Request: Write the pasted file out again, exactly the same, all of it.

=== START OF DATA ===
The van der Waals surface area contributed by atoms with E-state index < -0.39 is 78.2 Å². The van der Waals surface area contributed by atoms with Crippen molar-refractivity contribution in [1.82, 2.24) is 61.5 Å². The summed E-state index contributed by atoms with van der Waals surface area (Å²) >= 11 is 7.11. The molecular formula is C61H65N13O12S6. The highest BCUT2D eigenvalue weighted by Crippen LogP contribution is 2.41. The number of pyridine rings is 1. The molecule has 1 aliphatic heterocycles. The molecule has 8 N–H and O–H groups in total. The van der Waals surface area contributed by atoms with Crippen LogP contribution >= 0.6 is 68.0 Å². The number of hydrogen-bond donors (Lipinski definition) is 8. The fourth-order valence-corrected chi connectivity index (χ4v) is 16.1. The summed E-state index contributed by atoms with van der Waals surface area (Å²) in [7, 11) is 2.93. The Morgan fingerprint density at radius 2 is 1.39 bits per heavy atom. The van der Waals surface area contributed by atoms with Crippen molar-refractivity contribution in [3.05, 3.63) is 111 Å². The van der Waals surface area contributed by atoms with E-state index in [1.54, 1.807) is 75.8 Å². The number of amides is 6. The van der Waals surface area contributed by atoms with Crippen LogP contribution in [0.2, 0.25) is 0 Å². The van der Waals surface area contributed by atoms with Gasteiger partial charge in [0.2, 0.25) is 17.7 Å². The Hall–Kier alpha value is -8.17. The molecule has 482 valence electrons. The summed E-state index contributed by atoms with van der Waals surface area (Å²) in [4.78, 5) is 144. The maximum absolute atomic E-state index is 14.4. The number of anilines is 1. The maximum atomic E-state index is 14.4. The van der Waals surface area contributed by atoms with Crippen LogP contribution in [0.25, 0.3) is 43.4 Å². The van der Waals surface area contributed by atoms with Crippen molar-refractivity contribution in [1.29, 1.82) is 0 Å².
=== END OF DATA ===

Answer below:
The van der Waals surface area contributed by atoms with E-state index < -0.39 is 78.2 Å². The van der Waals surface area contributed by atoms with Crippen molar-refractivity contribution in [1.82, 2.24) is 61.5 Å². The summed E-state index contributed by atoms with van der Waals surface area (Å²) >= 11 is 7.11. The molecular formula is C61H65N13O12S6. The highest BCUT2D eigenvalue weighted by Crippen LogP contribution is 2.41. The number of pyridine rings is 1. The molecule has 1 aliphatic heterocycles. The molecule has 8 N–H and O–H groups in total. The van der Waals surface area contributed by atoms with Crippen LogP contribution >= 0.6 is 68.0 Å². The number of hydrogen-bond donors (Lipinski definition) is 8. The fourth-order valence-corrected chi connectivity index (χ4v) is 16.1. The summed E-state index contributed by atoms with van der Waals surface area (Å²) in [7, 11) is 2.93. The Morgan fingerprint density at radius 2 is 1.39 bits per heavy atom. The van der Waals surface area contributed by atoms with Crippen molar-refractivity contribution in [3.05, 3.63) is 111 Å². The van der Waals surface area contributed by atoms with E-state index in [1.54, 1.807) is 75.8 Å². The number of amides is 6. The van der Waals surface area contributed by atoms with Crippen LogP contribution in [0.2, 0.25) is 0 Å². The van der Waals surface area contributed by atoms with Gasteiger partial charge in [0.2, 0.25) is 17.7 Å². The Hall–Kier alpha value is -8.17. The molecule has 482 valence electrons. The summed E-state index contributed by atoms with van der Waals surface area (Å²) in [4.78, 5) is 144. The maximum absolute atomic E-state index is 14.4. The number of anilines is 1. The maximum atomic E-state index is 14.4. The van der Waals surface area contributed by atoms with Crippen LogP contribution in [0.25, 0.3) is 43.4 Å². The van der Waals surface area contributed by atoms with Crippen molar-refractivity contribution in [1.29, 1.82) is 0 Å².